The team has already collected 150 samples from various Indigenous communities across Manitoba, with the intention of expanding across the province to hopefully collect upwards of 2,000 samples. The current focus on Indigenous communities has been part of a commitment to the Truth and Reconciliation recommendations pertaining specifically to FASD.
[Photo] Dr. Geoff Hicks and Dr. Brenda Elias at the grand opening of the social biobank.
“First Nations are taking a leadership role in partnering to make a difference for all of Canada and for others internationally,” says project co-lead Dr. Brenda Elias. “They’re rising to the occasion to guide how we, together, improve diagnosis so that it’s closer to home and has a positive impact by taking a more holistic approach in support of all children and families regardless of their ethnicity.”
Developing an early identification tool falls under a larger project being supported by KBHN, called Translating to the Community (T2C), a social biobank for FASD, and the first of its kind in Canada. Along with collecting biological samples to test for epigenetic signatures, the team is also collecting a much broader scope of information pertaining to the social determinants of health—from economic status, to general nutrition, to other diagnoses—to gain a more fulsome picture of FASD and the associated risk-factors.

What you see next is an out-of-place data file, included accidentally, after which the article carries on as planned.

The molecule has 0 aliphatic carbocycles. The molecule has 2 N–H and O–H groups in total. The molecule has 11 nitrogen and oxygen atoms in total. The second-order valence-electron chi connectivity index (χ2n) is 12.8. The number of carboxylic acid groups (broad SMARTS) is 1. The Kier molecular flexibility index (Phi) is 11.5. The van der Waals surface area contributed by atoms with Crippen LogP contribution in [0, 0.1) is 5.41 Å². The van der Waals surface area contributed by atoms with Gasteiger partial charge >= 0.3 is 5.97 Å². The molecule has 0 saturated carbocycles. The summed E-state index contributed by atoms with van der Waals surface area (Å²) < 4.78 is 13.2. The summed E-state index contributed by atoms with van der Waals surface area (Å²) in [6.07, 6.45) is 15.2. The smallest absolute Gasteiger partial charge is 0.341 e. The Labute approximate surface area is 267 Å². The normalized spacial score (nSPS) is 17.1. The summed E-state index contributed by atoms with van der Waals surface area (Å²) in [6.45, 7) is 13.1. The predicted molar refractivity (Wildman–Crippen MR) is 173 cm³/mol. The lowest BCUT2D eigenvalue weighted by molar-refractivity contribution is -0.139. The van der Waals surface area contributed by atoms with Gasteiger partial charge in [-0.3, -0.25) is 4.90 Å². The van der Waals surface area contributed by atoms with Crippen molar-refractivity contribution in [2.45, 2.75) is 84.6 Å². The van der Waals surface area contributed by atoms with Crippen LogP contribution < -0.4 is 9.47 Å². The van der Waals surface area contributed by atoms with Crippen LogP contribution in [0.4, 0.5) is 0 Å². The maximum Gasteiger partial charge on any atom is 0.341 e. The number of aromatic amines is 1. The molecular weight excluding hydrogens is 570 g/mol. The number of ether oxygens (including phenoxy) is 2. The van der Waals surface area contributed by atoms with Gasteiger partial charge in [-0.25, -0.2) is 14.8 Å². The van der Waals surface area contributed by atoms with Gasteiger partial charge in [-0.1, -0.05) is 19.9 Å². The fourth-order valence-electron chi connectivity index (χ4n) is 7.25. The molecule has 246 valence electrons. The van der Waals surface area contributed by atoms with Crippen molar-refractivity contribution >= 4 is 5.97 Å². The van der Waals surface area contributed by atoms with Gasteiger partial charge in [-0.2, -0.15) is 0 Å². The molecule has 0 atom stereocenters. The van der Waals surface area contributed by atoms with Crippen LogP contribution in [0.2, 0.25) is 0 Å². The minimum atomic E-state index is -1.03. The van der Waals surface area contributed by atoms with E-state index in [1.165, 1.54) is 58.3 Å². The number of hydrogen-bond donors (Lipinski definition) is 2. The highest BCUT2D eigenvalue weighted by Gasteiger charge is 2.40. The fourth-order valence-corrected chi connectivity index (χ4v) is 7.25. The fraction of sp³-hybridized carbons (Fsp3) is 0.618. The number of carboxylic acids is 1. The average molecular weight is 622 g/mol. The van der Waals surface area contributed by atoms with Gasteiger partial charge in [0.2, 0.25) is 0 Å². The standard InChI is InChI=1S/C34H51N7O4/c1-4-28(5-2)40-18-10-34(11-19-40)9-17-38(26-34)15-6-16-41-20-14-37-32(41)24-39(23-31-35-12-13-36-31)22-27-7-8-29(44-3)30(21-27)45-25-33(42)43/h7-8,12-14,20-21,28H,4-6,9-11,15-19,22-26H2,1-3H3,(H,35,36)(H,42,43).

Having a social biobank also allows individuals to be followed over time. Say someone’s environment changes (perhaps they are now living in a safe and stable home, which means they experience less stress on a daily basis). This information would be captured and researchers could see how this change in environment affects the way genes are expressed.
In the future, this could lead to identification of other disorders or health conditions associated with FASD, as a way for researchers to discriminate between changes resulting from alcohol exposure and those that are caused by other common risk factors or overlapping disorders. Knowing this can improve diagnosis and inform the best types of interventions to address them.
But perhaps what is most significant is the complete community involvement required when taking a social approach. Dr. Elias has been in the field working with community partners to collect samples, to determine how this kind of genomic tool would actually be implemented, and to inform interventions based on community need.